“Wong’s is a comprehensive analysis of the new ethical challenges raised by the concept of managed health care. Society is left to ask how physicians can properly honor their obligations to patients when the managed care organizations that employ them have an obligation to shareholders.” — Abstracts of Public Administration, Development, and Environment

“He (Wong) offers compelling reasons for health-care systems to adopt a capitalist business model in order to manage responsibly their delivery of medical care.” — Theological Studies

“Wong’s book is a critical and important first step in the debate on managed care and the discussion of business ethics in health care. It should be read by anyone interested in medical ethics.” — Journal of Medical Ethics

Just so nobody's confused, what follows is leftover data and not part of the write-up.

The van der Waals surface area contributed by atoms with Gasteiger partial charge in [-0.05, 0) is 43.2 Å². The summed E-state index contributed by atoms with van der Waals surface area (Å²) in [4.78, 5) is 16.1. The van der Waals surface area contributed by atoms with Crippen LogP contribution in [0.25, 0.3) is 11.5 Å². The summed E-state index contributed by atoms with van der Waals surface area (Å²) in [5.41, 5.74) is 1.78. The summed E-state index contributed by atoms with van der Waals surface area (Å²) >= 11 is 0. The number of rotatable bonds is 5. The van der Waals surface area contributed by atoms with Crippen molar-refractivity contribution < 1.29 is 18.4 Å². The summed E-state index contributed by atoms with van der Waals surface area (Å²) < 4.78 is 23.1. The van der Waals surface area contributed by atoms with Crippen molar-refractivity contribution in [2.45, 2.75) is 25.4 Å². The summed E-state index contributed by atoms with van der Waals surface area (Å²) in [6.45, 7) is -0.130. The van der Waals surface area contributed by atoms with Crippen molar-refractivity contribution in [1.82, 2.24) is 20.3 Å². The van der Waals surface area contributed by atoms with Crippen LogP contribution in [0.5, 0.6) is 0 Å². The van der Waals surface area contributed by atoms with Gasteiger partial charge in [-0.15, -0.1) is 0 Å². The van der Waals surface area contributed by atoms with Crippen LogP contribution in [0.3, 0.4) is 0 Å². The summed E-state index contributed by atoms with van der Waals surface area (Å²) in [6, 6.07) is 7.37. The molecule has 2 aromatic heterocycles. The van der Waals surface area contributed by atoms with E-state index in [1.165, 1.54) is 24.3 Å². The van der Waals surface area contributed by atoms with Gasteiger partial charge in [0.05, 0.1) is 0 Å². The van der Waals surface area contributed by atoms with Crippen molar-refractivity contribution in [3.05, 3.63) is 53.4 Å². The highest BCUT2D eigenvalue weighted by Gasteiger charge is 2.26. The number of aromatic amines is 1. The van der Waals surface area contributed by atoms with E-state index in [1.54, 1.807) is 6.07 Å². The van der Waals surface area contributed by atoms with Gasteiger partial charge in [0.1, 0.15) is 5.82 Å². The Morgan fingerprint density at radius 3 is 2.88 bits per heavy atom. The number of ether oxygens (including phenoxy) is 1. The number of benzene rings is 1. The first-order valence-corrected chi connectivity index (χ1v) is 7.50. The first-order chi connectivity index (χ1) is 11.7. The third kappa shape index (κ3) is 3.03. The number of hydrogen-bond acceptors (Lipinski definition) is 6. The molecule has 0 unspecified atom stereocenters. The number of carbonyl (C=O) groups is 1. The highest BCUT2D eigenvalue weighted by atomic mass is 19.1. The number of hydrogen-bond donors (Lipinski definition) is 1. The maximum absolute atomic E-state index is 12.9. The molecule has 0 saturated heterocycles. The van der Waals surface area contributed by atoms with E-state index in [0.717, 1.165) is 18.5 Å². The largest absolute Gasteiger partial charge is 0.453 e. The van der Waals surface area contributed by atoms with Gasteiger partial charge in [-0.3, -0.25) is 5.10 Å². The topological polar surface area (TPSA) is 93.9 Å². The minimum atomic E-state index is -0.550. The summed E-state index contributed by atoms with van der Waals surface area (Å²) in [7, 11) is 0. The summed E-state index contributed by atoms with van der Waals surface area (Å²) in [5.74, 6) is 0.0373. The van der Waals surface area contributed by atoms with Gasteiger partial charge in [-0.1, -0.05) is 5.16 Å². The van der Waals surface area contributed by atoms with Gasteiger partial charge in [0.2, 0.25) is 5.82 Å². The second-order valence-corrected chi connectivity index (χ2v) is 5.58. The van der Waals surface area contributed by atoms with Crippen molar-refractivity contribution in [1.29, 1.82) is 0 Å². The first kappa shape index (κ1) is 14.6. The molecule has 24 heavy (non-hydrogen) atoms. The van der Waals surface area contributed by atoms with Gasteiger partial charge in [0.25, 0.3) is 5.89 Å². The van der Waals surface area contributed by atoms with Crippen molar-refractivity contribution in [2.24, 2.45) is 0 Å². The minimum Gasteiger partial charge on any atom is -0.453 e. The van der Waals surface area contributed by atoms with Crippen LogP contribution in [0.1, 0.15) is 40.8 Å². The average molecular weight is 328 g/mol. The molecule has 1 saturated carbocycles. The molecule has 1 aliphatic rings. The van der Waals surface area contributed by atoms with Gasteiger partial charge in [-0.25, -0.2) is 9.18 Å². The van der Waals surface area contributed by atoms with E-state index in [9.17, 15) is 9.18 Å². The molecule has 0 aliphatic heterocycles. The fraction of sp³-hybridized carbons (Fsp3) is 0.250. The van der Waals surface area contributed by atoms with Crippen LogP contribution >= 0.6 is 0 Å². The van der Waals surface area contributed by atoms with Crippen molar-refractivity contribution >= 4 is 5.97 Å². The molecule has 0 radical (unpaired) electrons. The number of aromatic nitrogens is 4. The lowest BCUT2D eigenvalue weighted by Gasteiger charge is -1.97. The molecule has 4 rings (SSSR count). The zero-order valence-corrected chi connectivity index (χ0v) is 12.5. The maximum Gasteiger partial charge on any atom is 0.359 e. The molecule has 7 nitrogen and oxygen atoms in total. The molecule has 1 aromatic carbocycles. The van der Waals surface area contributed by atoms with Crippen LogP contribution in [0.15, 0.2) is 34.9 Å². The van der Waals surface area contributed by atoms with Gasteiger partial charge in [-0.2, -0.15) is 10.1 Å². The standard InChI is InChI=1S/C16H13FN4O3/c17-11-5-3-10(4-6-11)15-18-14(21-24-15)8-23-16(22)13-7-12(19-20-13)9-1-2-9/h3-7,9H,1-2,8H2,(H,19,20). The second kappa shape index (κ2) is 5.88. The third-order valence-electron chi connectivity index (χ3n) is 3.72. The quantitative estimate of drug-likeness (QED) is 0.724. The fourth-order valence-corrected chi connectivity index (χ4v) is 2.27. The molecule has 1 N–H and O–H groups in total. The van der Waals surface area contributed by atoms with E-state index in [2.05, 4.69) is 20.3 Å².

“Medicine and the Marketplace is thus a valuable contribution to the literature. Even if it does not provide fresh, startling insights, the book brings together a host of important ideas in the literature of business ethics, and makes them readily available to audiences who would not otherwise have them so easily, coherently, and powerfully available.” — Medical Humanities Review

“[A]n interesting attempt to group together supporters of various positions according to their location on two continua — the degree to which medical care should be managed by third parties external to the patient–physician relationship, and the degree to which accountability for cost and quality should rest with markets or individual professionals. It succeeds in . . . throwing light on the stance taken by different groups on managed care." — Social Science and Medicine

Winner, 1999 Choice Outstanding Academic Book Award